|NUMBER 283||THE NEWSPAPER OF EDUCATION RIGHTS||AUGUST 2009|
In How Lincoln Learned to Read, the early lives of 12 notable Americans provide 12 'snapshots' of the history of American education. Author Daniel Wolff tells the story of each figure's formative years, considering not only classroom education, but also experiences at home and elsewhere that shaped each child's future life and vocation. This is especially appropriate since many of the featured Americans received little or no formal education.
The book begins with Benjamin Franklin and ends with Elvis Presley. In between, Wolff covers Abigail Adams, Andrew Jackson, Sojourner Truth, Abraham Lincoln (he learned to read at home, from his mother), Sarah Winnemucca Hopkins, Henry Ford, W.E.B. Dubois, Helen Keller, Rachel Carson, and John F. Kennedy.
These stories demonstrate that public school education as we know it is a recent invention. School attendance became compulsory in most states in the 20th century, and only a third of 14- to 17-year-olds attended any high school in the 1920s. School days and school years were also much shorter in the past.
Wolff links John Dewey's socialist vision for schools to these changes, which split the family up each day. In Wolff's words, "Mr. went off to sell, Mrs. stayed home and did the chores, the kids walked down the hill and spent their day on School Street. . . . [Dewey] believed the responsibility for creating . . . community now fell, to a large part, on the big brick building with the bell up top."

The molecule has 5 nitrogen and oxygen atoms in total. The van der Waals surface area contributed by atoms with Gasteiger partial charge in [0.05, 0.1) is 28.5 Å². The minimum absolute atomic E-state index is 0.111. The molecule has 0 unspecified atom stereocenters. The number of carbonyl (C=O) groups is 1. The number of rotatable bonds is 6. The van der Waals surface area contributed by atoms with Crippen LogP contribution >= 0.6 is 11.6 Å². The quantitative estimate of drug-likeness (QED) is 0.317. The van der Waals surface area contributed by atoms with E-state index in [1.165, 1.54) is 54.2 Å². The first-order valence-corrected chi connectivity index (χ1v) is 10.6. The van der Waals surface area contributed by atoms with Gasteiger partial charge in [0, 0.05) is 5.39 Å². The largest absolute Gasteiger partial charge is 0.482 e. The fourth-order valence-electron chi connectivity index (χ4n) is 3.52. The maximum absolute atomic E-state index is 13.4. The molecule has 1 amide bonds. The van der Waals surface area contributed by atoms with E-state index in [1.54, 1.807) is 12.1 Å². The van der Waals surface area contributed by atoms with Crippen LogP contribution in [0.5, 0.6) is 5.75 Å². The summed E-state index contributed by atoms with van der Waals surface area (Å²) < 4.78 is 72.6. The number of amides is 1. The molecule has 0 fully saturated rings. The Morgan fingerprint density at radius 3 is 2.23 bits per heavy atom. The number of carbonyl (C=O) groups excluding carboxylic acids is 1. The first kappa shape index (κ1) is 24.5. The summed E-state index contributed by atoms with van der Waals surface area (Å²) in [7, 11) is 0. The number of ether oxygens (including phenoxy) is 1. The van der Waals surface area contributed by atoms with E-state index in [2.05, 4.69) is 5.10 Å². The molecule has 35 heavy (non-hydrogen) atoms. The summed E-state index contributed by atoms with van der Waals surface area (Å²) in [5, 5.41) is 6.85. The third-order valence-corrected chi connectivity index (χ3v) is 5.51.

Wolff seems to take a negative and conventionally liberal attitude toward private schooling and business. The book is full enough of valuable information, however, to interest readers of any political persuasion.
Benjamin Franklin, who completed just two years of formal schooling and half of an apprenticeship, was one of the first to attain the American dream: "Having emerged from the Poverty and Obscurity in which I was born and bred," he wrote, "to a State of Affluence and some Degree of Reputation in the World," he humbly considered his story "fit to be imitated." Horace Mann and others who promoted universal public schooling hoped it would facilitate many more life stories like Franklin's. These 12 histories raise thought-provoking questions about the purpose and direction of public education. What does every American need to know? How can public schools help children to achieve their potential?